diaper need awareness weekSeptember 25 to October 1, 2017

Poverty Is Pink

Posted on: January 27, 2017 by admin

Poverty is pink

The following column, written by National Diaper Bank Network CEO Joanne Goldblum, originally appeared January 25, 2017 on The Huffington Post Impact.


Millions of Americans and supporters around the world joined in Women’s Marches held on Saturday. We felt so much love, so much energy, so much cathartic relief, knowing our voices are vital in shaping the futures we want to see. And now the question is: What should we do with this momentum, what future should we demand?

I believe we can unify the diverse multitudes of women, and men, by recognizing and attacking poverty as a women’s issue. Here’s why:

Clearly, women’s poverty is a huge and entrenched problem. That does not mean that we cannot make change. Here are four suggestions to get us started.

Make sure your activism is economically diverse. The slam against feminism has always been that it is a movement for well-off white women. Today, most politically active women are engaged in including all voices. We need to accelerate these efforts.

Do women of all income levels participate in and speak for your group?

Are there barriers to participation, like access to child care and transportation, that the group can work to address?

Does your agenda embrace and advance the needs of all women?

When our activism is economically diverse, we are better able to fight the demonization of women, particularly those who are struggling single moms stuck in low-wage jobs, or those receiving the government assistance necessary to meet the basic needs of their children and families. Too often, women living in poverty are subjected to disrespectful venom and public shaming, which makes programs that benefit them an easy target for budget cuts.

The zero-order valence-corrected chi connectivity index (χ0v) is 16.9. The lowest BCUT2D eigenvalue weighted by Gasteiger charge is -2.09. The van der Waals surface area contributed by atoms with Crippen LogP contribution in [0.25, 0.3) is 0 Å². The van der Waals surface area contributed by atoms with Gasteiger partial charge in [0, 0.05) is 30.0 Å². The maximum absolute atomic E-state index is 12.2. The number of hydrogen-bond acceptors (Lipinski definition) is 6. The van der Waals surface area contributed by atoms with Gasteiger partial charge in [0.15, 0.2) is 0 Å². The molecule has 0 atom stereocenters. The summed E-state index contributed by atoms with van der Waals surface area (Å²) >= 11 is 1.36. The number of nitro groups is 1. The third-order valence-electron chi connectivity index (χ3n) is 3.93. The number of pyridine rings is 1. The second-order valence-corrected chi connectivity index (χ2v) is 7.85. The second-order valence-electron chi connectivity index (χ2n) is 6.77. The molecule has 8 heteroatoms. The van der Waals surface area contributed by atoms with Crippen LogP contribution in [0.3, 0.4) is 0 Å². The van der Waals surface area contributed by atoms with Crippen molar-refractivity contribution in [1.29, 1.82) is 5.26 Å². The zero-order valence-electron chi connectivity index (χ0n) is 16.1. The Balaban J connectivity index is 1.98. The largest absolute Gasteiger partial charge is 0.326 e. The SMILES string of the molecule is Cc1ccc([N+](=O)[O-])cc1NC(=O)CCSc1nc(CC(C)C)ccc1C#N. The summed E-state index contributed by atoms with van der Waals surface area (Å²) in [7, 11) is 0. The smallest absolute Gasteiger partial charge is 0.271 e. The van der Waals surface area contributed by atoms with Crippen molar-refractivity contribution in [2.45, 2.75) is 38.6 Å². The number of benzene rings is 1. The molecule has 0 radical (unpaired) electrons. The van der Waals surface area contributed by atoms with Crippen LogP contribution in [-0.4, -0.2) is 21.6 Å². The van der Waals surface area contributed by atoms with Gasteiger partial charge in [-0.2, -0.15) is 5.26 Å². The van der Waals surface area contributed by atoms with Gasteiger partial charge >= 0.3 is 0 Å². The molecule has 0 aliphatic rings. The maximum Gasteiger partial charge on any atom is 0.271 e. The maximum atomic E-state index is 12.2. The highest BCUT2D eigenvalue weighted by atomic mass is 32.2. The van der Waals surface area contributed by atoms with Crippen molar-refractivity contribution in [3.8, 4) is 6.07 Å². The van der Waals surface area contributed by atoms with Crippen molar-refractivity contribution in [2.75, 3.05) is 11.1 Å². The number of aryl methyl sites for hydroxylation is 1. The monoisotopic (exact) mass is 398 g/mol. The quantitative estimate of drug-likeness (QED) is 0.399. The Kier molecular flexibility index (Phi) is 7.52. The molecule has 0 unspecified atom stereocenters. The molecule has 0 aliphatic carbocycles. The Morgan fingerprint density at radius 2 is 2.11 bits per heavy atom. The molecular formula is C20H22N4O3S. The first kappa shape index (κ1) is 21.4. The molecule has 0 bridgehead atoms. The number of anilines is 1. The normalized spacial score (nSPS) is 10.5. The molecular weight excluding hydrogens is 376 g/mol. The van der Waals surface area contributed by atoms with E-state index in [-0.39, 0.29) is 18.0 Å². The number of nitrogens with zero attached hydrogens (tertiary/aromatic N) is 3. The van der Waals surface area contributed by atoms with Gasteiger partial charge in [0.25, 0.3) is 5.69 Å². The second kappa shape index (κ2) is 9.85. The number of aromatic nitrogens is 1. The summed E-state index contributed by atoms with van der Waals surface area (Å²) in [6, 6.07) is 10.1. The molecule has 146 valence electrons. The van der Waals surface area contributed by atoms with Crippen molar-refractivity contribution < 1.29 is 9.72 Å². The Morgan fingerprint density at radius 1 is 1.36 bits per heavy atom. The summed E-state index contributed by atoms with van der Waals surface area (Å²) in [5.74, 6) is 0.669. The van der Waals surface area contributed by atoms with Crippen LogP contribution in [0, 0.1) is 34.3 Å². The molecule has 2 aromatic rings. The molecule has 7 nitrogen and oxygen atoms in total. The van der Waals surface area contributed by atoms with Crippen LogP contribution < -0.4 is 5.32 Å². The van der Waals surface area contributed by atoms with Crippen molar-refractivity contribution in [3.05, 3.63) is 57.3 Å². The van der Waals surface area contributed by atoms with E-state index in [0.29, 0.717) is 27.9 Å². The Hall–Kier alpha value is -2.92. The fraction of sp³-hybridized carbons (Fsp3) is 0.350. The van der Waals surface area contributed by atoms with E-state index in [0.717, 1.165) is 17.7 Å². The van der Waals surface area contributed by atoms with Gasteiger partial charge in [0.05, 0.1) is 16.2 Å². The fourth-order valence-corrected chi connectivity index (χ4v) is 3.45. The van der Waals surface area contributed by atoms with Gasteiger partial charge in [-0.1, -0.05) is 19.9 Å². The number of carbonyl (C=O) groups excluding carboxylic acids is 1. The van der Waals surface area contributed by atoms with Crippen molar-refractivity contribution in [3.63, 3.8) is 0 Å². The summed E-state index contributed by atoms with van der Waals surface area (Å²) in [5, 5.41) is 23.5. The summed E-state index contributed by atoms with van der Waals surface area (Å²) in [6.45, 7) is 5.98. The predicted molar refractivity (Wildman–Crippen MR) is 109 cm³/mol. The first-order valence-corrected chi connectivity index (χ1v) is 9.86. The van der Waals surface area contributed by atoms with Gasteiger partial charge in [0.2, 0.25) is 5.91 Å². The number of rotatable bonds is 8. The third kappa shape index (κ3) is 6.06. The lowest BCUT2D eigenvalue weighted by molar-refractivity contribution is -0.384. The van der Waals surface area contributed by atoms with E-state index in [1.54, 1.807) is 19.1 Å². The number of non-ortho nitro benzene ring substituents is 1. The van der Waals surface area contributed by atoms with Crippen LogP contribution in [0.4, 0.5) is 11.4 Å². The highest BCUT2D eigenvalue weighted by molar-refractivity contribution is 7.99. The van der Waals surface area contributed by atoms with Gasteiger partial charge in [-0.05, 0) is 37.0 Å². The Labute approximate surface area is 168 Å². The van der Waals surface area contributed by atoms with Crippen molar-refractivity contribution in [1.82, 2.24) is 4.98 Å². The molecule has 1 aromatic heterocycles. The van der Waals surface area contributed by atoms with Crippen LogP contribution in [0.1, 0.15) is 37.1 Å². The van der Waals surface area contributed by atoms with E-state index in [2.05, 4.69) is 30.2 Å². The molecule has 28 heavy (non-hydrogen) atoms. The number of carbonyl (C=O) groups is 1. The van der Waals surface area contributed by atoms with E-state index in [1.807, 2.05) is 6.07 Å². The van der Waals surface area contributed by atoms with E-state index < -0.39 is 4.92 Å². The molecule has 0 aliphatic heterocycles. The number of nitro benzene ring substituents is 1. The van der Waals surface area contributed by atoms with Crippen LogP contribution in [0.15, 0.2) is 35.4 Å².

Talk about how self-sufficiency builds prosperous futures. In no state is the minimum wage adequate to meet the cost of living. Find out what the self-sufficiency standard is in your area. Fight hard to make sure that your minimum wage permits women and children to build self-sufficient futures. Remember that preventing poverty is a women’s issue. Mother’s Day would be a great time to get out those pink pussy hats and hold a rally in support of a living wage for working families.

Fight for a family-friendly community. Taking care of a family is hard work – even if you have a good income and are sharing that work with a partner. Think how much harder it is for someone doing it without one or both of those assets. So stand up for things that will make life easier for overextended moms. These include before and afterschool care; free and reduced-price school meals that are good enough that you’d feed them to your own children; publicly funded summer recreation and feeding programs; senior day care and much more. These things will make communities better for everyone and will be lifesavers to mothers already under stress.